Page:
The National Customs Service of Ecuador has recently created the Specific Task Force and the Customs Surveillance Corps to combat counterfeiting and smuggling, which seriously affect legitimate business activities as well as the Treasury.
A large majority of the counterfeit goods in Ecuador and in other countries of the region are imported, so those who introduce such items in the marketplace are in the majority of cases are committing the offence of dealing in contraband.
The local production of counterfeits in Ecuador, especially luxury brands and electronic products, is low. Therefore, most of the counterfeit products of recognized or luxury brands (wallets, watches, clothing, electronics, cell phone accessories, etc.) are manufactured outside Ecuador and their entry into the country is almost always illegal.
The illicit entry into the country of counterfeit products prompts the direct action of special Customs groups responsible for control and seizure, and destruction when appropriate. All this is done in order to remove from the market those products that, in addition to being illegal due to their origin, defraud the Treasury of tariffs and other taxes corresponding to imports.
Article 301 of the Criminal Code classifies the crime of contraband punishable by imprisonment for three to five years, and a fine of up to three times the customs value of seized products if said value is equal to or exceeds ten basic unified wages. (Currently US $ 3,940.00)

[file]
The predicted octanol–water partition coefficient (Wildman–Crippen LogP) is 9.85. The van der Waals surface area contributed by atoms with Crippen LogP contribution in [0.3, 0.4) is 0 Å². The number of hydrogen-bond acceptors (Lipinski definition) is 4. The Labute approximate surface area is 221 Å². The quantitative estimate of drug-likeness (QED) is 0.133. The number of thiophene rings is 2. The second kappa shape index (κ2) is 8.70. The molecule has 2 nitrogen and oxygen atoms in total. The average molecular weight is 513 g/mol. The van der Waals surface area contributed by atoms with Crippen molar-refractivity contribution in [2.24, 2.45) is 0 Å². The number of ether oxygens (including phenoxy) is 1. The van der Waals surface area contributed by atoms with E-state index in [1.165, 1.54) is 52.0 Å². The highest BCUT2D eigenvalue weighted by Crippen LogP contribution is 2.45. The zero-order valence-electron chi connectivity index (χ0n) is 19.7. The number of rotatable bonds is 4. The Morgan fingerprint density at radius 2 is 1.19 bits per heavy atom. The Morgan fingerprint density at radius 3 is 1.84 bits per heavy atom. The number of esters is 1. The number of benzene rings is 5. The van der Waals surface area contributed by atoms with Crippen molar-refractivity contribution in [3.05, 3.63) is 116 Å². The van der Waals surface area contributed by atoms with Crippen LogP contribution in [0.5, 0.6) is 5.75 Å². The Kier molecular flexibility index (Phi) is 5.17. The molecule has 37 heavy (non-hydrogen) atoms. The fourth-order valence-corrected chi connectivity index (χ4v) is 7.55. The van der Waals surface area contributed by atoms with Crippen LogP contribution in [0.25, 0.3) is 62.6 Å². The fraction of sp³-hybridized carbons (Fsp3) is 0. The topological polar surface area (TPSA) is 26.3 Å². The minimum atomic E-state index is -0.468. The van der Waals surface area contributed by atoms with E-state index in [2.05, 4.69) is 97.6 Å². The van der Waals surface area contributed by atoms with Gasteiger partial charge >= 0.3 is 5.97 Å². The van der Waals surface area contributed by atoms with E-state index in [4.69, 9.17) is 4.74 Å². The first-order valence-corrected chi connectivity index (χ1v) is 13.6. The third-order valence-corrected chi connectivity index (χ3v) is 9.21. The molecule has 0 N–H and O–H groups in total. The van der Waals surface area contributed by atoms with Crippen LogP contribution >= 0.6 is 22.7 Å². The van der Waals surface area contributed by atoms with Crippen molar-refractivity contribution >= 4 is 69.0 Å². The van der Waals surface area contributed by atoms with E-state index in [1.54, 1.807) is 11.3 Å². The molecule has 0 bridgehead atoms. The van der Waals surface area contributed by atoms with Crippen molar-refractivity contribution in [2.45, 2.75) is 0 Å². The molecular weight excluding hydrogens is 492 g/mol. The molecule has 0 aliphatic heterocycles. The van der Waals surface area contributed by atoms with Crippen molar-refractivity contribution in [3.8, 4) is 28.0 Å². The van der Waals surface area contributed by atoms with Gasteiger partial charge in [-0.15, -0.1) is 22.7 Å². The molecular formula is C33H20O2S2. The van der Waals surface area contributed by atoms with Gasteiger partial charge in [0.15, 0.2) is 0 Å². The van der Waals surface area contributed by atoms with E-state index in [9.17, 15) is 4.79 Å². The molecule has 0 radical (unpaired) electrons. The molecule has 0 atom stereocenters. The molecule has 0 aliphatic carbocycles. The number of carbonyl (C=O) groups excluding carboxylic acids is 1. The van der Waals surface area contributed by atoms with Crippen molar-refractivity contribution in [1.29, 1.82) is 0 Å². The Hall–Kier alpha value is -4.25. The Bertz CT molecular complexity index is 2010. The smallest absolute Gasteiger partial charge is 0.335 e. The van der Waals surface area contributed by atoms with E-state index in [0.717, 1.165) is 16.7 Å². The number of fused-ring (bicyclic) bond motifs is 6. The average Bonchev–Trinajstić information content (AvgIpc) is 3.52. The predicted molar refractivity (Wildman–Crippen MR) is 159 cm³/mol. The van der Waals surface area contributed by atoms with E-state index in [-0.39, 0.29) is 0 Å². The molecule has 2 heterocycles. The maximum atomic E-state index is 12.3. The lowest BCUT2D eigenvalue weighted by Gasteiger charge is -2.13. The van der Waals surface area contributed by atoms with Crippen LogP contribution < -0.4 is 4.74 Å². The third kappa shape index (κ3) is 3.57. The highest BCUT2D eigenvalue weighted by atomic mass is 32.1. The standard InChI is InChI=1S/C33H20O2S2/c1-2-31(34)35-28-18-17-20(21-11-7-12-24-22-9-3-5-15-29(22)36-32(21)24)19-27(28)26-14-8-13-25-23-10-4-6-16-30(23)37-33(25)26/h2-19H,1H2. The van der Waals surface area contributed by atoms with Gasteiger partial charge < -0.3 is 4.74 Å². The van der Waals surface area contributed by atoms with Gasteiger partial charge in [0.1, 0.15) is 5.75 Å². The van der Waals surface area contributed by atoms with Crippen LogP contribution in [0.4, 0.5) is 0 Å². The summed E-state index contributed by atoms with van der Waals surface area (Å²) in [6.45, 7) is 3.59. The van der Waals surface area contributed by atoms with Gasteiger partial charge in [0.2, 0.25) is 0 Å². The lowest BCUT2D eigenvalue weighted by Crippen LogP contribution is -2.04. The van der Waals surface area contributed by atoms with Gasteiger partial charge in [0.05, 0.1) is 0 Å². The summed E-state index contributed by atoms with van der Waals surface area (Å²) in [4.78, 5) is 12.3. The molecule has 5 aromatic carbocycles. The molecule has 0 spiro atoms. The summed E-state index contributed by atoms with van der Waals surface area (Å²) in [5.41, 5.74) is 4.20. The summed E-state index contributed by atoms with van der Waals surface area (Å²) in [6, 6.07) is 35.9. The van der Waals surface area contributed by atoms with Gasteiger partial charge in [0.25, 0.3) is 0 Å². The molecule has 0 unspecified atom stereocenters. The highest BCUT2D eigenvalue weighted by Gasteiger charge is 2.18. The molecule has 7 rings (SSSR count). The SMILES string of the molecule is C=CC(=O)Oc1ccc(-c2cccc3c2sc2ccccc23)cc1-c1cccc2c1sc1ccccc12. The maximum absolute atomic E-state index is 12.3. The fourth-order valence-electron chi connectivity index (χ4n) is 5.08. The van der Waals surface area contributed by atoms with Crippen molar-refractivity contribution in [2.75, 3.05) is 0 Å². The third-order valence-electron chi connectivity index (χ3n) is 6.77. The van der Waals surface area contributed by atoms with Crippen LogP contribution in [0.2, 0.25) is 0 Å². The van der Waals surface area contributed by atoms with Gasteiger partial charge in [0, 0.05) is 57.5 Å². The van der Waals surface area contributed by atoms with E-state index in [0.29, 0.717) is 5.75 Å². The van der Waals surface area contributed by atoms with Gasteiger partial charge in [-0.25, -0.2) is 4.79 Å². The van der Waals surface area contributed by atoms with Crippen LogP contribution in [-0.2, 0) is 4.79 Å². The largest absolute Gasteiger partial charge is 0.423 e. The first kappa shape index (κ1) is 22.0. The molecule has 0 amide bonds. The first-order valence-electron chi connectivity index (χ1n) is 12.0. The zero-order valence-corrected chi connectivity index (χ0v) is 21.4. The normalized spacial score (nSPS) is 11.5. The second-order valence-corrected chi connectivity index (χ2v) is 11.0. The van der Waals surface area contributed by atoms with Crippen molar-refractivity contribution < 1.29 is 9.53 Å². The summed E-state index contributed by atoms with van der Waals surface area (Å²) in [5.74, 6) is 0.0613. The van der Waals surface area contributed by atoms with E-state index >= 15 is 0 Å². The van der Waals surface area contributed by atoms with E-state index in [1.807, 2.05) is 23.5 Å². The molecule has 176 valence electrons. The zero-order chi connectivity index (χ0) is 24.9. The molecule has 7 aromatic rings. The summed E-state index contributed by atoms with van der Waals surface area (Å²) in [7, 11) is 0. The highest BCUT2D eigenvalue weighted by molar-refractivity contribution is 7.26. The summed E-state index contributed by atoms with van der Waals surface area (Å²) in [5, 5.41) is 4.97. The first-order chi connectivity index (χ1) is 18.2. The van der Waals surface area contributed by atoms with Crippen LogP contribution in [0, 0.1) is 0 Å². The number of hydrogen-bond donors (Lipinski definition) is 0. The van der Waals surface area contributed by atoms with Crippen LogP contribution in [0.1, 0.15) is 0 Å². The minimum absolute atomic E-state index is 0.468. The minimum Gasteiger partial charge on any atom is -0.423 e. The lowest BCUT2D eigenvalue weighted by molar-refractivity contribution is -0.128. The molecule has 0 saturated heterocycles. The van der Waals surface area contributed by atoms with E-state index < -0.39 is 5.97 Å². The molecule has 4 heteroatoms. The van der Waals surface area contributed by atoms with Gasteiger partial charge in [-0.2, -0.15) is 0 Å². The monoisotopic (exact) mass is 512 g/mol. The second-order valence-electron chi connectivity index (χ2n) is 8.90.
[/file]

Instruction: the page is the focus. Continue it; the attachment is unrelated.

The same code establishes counterfeiting as an aggravating circumstance of the offence, in which case the maximum penalty will be imposed.
In an astute move, the National Customs Service of Ecuador created the “Specific Task Force”, made up of inspectors of the highest rank and proven reputation inside and outside the institution. This task force was also assigned auxiliary personnel that share the same characteristics and have demonstrated absolute honesty and dedication to their job.
A personal experience confirms what was stated above. On one occasion when the group had to wait approximately two hours to proceed with a seizure, members of the mentioned group decided to make good use of that time carrying out a fieldwork in the surrounding areas; this allowed them to seize more than 15,000 smuggled cigarettes that had entered the country. Having done that, they proceeded with the scheduled seizure.
In each counterfeiting case that we have worked on, we collaborated with Customs authorities providing information and identifying possible seizure targets. Also, when appropriate, the formal complaint was filed, and to prevent the counterfeit products from returning to the market, their condition was corroborated.
With our presence in the operations, offenders see their options to hinder the seizure procedure limited, because when the representatives of the brand owner certify that the seized products are counterfeit, there is no doubt or speculation about their origin.
Local industry and formal commerce in general have made a great effort to comply with mandatory technical regulations, especially labeling. This aspect is very helpful in prosecuting these offences because if the products do not meet the mandatory labeling requirements, they can be considered contraband. Therefore, their seizure is ordered, regardless of whether or not they are counterfeit.
We have decided to continue supporting Customs’ work in the fight against counterfeiting and smuggling, providing the tools to make their work more and more efficient. The constant training of personnel carrying out legitimate activities affected by these offences is another way of supporting the authorities in this work.